The first commemorative stamps of Finland appeared in 1927, to celebrate the anniversary of the young republic's independence from Russia. Other commemorative stamps of the period from 1927 to 1934 celebrate Finnish history, Finnish postage stamps, and famous Finnish people.
The two commemorative stamps shown above, at the left (Sc. #141-142), were issued on December 6, 1927 to celebrate the 10th Anniversary of Finnish Independence.
The common design features the Coat of Arms of Finland, and the sides of the stamps are inscribed "19-VI-XII-17 / 19-VI-XII-27".
The two overprinted definitive stamps shown above, at the right (Sc. #153-154), were issued on November 10, 1928 to celebrate the Helsinki Philatelic Exhibition, held from November 10 to November 18, 1928.
The overprint reads "Postim[erkki] näytt[ely] / 1928 / Frim[ärke] utställn[ing]", meaning "Postage Stamp Exhibition (in Finnish) / 1928 / Postage Stamp Exhibition (in Swedish)".
These two stamps were only sold at the exhibition, and they were only valid for postal use during the exhibition.
The three pictorial commemorative stamps of Finland shown above (Sc. #155-157) were issued on May 22, 1929 to celebrate the 700th Anniversary of the Founding of the City of Turku - Abo.
The three designs are as follows.
Turku (Finnish) - Abo (Swedish) is a city on the Southwest coast of Finland, at the mouth of the Aura River. Turku is the oldest city in Finland, and for hundreds of years, as a commercial seaport, it was the most important city of Finland. The word "turku", in Finnish, means "marketplace".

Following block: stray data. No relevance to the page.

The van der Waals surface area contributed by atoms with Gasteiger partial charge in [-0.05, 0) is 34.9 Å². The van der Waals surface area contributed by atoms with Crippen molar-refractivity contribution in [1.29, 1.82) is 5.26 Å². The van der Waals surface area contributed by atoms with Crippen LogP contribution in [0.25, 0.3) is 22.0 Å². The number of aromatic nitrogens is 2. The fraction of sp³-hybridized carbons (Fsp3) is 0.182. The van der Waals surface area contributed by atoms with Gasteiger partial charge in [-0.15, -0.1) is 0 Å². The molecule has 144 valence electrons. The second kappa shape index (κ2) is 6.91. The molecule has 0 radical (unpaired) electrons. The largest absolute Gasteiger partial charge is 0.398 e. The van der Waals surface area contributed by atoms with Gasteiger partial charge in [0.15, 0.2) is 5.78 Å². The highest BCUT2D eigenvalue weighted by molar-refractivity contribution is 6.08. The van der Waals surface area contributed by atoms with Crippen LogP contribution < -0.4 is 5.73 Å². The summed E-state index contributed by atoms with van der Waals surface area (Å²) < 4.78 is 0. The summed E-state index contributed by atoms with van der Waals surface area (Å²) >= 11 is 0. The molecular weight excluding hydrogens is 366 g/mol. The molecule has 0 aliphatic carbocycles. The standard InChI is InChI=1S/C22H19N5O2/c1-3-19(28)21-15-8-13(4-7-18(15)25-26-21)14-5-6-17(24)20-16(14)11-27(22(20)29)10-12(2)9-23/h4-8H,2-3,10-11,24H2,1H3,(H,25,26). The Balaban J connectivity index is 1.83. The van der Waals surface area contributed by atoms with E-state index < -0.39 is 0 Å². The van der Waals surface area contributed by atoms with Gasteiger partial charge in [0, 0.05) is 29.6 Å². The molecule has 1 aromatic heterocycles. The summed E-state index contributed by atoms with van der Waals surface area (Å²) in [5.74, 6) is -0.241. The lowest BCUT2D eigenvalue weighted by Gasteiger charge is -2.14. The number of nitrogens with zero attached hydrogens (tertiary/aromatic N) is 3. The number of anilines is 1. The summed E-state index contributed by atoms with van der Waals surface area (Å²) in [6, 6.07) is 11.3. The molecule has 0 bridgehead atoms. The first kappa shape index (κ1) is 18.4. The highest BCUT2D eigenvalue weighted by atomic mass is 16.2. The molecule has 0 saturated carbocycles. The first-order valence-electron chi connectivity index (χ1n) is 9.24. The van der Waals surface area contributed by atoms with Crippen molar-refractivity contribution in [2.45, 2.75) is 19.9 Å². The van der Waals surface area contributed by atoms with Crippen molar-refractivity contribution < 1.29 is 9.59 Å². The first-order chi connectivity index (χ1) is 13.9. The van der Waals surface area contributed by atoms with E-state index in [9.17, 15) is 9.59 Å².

The two pictorial commemorative stamps of Finland shown above (Sc. #180-181) were issued on January 1, 1931 to celebrate the 100th Anniversary of the Finnish Literature Society.
The two designs are as follows.
The Finnish Literature Society, in Helsinki, was founded in 1831 to promote literature written in the Finnish language. One of its first publications was the "Kalevala", the Finnish national epic.
Elias Lönnrot (1802-1884) was a Finnish physician and a collector of Finnish oral poetry. He created "Kalevala" in 1835, based on traditional ballads and lyric poems about Finnish mythology that he documented during his travels.
The two pictorial commemorative stamps of Finland shown above (Sc. #182-183) were issued on February 28, 1931 to celebrate the 75th Anniversary of the First Postage Stamps of Finland.
The two stamps feature the central designs of the 5 K. and 10 K. denomination stamps of 1856, along with the inscriptions "SUOMI / FINLAND" and "1856 / 1931".
The 2 M. denomination commemorative stamp shown above, at the left (Sc. #197), was issued on December 15, 1931 to celebrate the 70th Birthday of President Svinhufvud.
Pehr Evind Svinhufvud af Qvalstad (1861-1944) was a Finnish lawyer, judge, and politician, and he played a major role in the movement for Finnish independence. He served as the Prime Minister of Finland from 1930 to 1931 and as the 3rd President of Finland from 1931 to 1937.
The 2 M. denomination commemorative stamp shown above, at the right (Sc. #206), was issued on October 10, 1934 to celebrate the 100th Birthday of the Birth of Aleksis Kivi.
Aleksis Kivi (1834-1872) was a Finnish author. He was one of the earliest authors of prose and lyrics in the Finnish language, and he is still considered one of the greatest of them all.
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